Aspiring and Emerging Leaders
Let’s get one thing straight –transforming yourself to senior leadership is NOT about what you know or who you know.
Now, don’t get me wrong – those things are important, particularly in the early stages of a person’s career. In fact, I remember looking for opportunities to prove I was a good leader and read every how-to success book.
I “acted as-if,” wore the boxy power suits and donned glasses to look the part. I hung out with the up-and-comers, joined the right groups and volunteer organizations to position myself as a leader. I studied my field relentlessly to be the expert.
So, do these activities contribute to leadership skills? Good question – and one that’s not easily answered.
I still recommend similar approaches for young aspiring leaders. Because what else do they have?
Most young people don’t have the experience to draw upon for enduring leadership skills. Our future leaders may have some good tactical skills that will contribute to learning how to strategically lead – but I’m talking about leading when the chips are down and the troops are battle weary.
Type T Leaders
“Transforming Yourself to Senior Leadership” occurs when you truly recognize that the skills that helped you get where you are, may not be the ones that will help you grow the business or lead your folks to do what you used to do yourself.
Rather than share my experiences in this transition, I want to share the insights of some of my clients. I have had the privilege of coaching new and experienced CEOs, VPs and directors of large companies, as well as owners of small and mid-sized organizations, both new and established.
So what separates the “wheat from the chaff,” so to speak, when it comes to senior leadership? Here are some common themes from my clients:
Vision: New leaders can get caught up in office politics or in the tasks needed to accomplish the job. Senior leaders are clear their job is about their vision and avoid getting sidetracked. Not only do they create it, but they are passionate about it and get others involved in the vision. Strategic decisions are made based on the vision and the senior leader understands that.
Charismatic: We’re not talking snake oil here. We’re talking about the ability to communicate in a way that people want to be part of the action. How do you do that? It’s the “P” word again. Passion. Charismatic people speak passionately from the heart about the vision and how others fit in. They create a picture that’s compelling, collaborative and inclusive.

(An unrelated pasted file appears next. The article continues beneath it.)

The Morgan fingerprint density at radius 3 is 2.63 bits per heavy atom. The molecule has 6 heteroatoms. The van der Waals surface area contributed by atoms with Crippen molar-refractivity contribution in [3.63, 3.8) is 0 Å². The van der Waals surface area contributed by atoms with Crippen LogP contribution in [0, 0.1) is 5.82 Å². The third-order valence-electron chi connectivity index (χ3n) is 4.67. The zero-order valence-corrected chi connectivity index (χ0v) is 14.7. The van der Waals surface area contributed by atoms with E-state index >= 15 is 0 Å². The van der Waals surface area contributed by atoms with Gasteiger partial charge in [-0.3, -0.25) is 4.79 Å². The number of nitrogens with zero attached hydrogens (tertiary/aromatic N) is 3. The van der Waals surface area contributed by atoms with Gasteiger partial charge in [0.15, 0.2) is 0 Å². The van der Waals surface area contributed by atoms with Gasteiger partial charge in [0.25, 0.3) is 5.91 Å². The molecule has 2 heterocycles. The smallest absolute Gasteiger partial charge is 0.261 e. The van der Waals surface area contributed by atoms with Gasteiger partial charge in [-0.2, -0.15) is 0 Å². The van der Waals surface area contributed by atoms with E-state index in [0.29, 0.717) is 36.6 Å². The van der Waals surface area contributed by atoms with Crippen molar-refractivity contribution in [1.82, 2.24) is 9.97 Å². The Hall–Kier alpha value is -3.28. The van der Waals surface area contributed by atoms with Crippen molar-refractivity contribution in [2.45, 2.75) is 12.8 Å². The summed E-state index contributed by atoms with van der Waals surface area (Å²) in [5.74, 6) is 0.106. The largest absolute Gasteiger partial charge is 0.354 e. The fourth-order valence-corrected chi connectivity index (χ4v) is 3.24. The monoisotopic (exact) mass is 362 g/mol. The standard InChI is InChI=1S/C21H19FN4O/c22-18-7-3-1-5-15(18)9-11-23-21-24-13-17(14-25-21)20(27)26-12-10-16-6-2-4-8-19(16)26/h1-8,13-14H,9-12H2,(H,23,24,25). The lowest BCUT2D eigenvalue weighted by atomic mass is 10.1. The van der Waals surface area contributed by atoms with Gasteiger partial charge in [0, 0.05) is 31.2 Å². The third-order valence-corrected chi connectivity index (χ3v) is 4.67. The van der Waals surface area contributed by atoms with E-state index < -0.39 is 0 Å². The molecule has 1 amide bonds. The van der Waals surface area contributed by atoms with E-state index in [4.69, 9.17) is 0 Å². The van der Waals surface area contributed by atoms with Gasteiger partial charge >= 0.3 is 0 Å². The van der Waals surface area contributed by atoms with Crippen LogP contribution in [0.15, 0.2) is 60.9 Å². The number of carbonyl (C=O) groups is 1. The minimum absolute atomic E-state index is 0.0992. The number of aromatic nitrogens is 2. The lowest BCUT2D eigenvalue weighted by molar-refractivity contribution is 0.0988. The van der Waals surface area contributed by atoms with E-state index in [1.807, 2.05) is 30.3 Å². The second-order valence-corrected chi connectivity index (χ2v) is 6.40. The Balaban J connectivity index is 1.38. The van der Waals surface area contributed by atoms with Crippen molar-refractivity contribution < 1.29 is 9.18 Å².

Delegation: From a tactical standpoint, resoundingly, senior leaders talked about delegation. The difference of the senior leader from the aspiring or emerging leader, is they recognize that their top people are capable of making decisions and their role, now, is to endorse, support, or redirect in most situations, not make the decision.
They understand the importance of putting the structures in place to provide checkpoints regarding key performance indicators. They understand that delegation doesn’t mean abdication. These structures help them monitor and coach for the results they want. In addition, senior leaders understand the flow of communication. There are few surprises.
Reflection- Looking Within
As one CEO said, “the responsibility can be overwhelming at first. There’s really no one to turn to but yourself. Before, I could always ‘look up’ for guidance. Now I have had to learn how to look across and down and especially, within.”
Are you willing to take the time to look within so you can transform yourself to senior leadership?
Note – this blog, with slight modifications, was first published in April 2004. The concepts are still true today. I now refer to these leaders as “Type T leaders. These are the people who will lead us into the future.
If you want to be a Type T leader and are willing to look within to be a Transformational Leader, call Marty today: 816-695-5453 firstname.lastname@example.org
For more information on being a Type T leader, watch this 1 minute video.
Or order the book on How to Be a Transformational Leader in a Bottom-Line World.